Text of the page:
Strong shoulders are the unsung heroes of the upper body: they’re powerful, mobile, and can be highly attractive in tank tops and strapless dresses. They’re also one of the most frequently used muscle groups in the upper body. “Whenever you do anything with your arms — push, pull, lift, press — you’re going to engage your shoulders,” says Trevor Thieme, C.S.C.S., and Openfit’s senior fitness and nutrition content manager. That means you’re using your shoulders not only during targeted shoulder workouts, but also during upper back workouts, arm workouts, and even daily activities like stretching, carrying groceries, and lifting up your toddler.
Your shoulders are also two of the most versatile joints in the body with the greatest range of motion, Thieme says. “But that unparalleled mobility also makes them vulnerable to injury,” he explains. That’s why it’s so important to actively strengthen your shoulders by regularly doing shoulder exercises. To help you get started, we pulled together a list of some of the best moves.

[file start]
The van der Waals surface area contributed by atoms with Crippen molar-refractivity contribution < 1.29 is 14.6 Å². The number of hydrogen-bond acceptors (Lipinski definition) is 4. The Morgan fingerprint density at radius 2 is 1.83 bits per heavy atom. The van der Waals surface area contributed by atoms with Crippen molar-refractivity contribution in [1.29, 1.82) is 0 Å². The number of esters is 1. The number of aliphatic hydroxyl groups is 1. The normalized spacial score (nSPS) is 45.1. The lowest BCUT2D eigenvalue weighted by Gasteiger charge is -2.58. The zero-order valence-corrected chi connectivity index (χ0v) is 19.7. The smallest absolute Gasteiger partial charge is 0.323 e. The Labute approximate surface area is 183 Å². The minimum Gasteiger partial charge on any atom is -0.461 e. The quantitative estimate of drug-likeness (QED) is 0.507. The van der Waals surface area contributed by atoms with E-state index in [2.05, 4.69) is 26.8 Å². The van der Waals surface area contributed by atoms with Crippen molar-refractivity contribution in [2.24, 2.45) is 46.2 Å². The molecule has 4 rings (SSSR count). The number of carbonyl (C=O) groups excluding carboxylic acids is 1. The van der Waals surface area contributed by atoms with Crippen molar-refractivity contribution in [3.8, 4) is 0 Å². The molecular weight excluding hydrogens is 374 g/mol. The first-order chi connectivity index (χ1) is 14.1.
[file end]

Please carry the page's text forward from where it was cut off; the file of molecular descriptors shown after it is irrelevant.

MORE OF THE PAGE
Before you dive into a shoulder workout, it’s helpful to understand the different parts of the shoulder muscle. There are two layers of musculature to the shoulder: the rotator cuff and the deltoids. Both parts of the shoulder are important, but they serve different functions.
“The muscles that stabilize each joint are those of the rotator cuff — the supraspinatus, infraspinatus, teres minor, and subscapularis,” Thieme explains. “But it’s the deltoids — the muscles on top of the rotator cuffs — that give shoulders their shape and drive most shoulder movements.” There are three parts of each deltoid — the anterior (front), lateral (middle), and posterior (back).
How to do Shoulder Workouts at Home
“Building stronger shoulders are just as easy to do at home as it is to do in a gym, and you don’t need a ton of equipment,” Thieme says. You can use your body weight, but it helps to have resistance bands and/or dumbbells. “Dumbbells and bands increase the variety of exercises you can do, and thus can potentially accelerate your results,” Thieme explains.